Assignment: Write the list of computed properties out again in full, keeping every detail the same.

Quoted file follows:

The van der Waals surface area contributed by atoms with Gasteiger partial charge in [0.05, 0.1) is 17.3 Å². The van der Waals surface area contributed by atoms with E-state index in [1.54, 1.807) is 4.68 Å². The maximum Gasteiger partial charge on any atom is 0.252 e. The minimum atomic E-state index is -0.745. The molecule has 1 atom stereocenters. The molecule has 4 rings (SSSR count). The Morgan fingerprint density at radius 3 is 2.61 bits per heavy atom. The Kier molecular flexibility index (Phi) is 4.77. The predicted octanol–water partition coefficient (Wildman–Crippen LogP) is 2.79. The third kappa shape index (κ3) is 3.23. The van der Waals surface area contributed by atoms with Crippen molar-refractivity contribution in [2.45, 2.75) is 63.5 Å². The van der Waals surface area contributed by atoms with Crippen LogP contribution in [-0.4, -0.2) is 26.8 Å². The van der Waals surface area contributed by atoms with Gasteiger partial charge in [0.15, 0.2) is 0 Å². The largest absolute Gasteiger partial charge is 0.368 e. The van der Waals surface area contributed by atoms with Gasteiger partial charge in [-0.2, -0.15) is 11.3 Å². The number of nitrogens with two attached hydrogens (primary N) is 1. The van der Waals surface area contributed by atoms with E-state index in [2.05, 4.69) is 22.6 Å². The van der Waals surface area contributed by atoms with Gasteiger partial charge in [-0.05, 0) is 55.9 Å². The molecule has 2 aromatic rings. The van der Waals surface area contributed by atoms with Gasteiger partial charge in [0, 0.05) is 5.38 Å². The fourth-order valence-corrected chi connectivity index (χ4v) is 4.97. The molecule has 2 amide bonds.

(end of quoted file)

The van der Waals surface area contributed by atoms with Gasteiger partial charge in [0.05, 0.1) is 17.3 Å². The van der Waals surface area contributed by atoms with E-state index in [1.54, 1.807) is 4.68 Å². The maximum Gasteiger partial charge on any atom is 0.252 e. The minimum atomic E-state index is -0.745. The molecule has 1 atom stereocenters. The molecule has 4 rings (SSSR count). The Morgan fingerprint density at radius 3 is 2.61 bits per heavy atom. The Kier molecular flexibility index (Phi) is 4.77. The predicted octanol–water partition coefficient (Wildman–Crippen LogP) is 2.79. The third kappa shape index (κ3) is 3.23. The van der Waals surface area contributed by atoms with Crippen molar-refractivity contribution in [2.45, 2.75) is 63.5 Å². The van der Waals surface area contributed by atoms with Crippen LogP contribution in [-0.4, -0.2) is 26.8 Å². The van der Waals surface area contributed by atoms with Gasteiger partial charge in [0.15, 0.2) is 0 Å². The largest absolute Gasteiger partial charge is 0.368 e. The van der Waals surface area contributed by atoms with Gasteiger partial charge in [-0.2, -0.15) is 11.3 Å². The number of nitrogens with two attached hydrogens (primary N) is 1. The van der Waals surface area contributed by atoms with E-state index in [2.05, 4.69) is 22.6 Å². The van der Waals surface area contributed by atoms with Gasteiger partial charge in [-0.05, 0) is 55.9 Å². The molecule has 2 aromatic rings. The van der Waals surface area contributed by atoms with Gasteiger partial charge in [0, 0.05) is 5.38 Å². The fourth-order valence-corrected chi connectivity index (χ4v) is 4.97. The molecule has 2 amide bonds.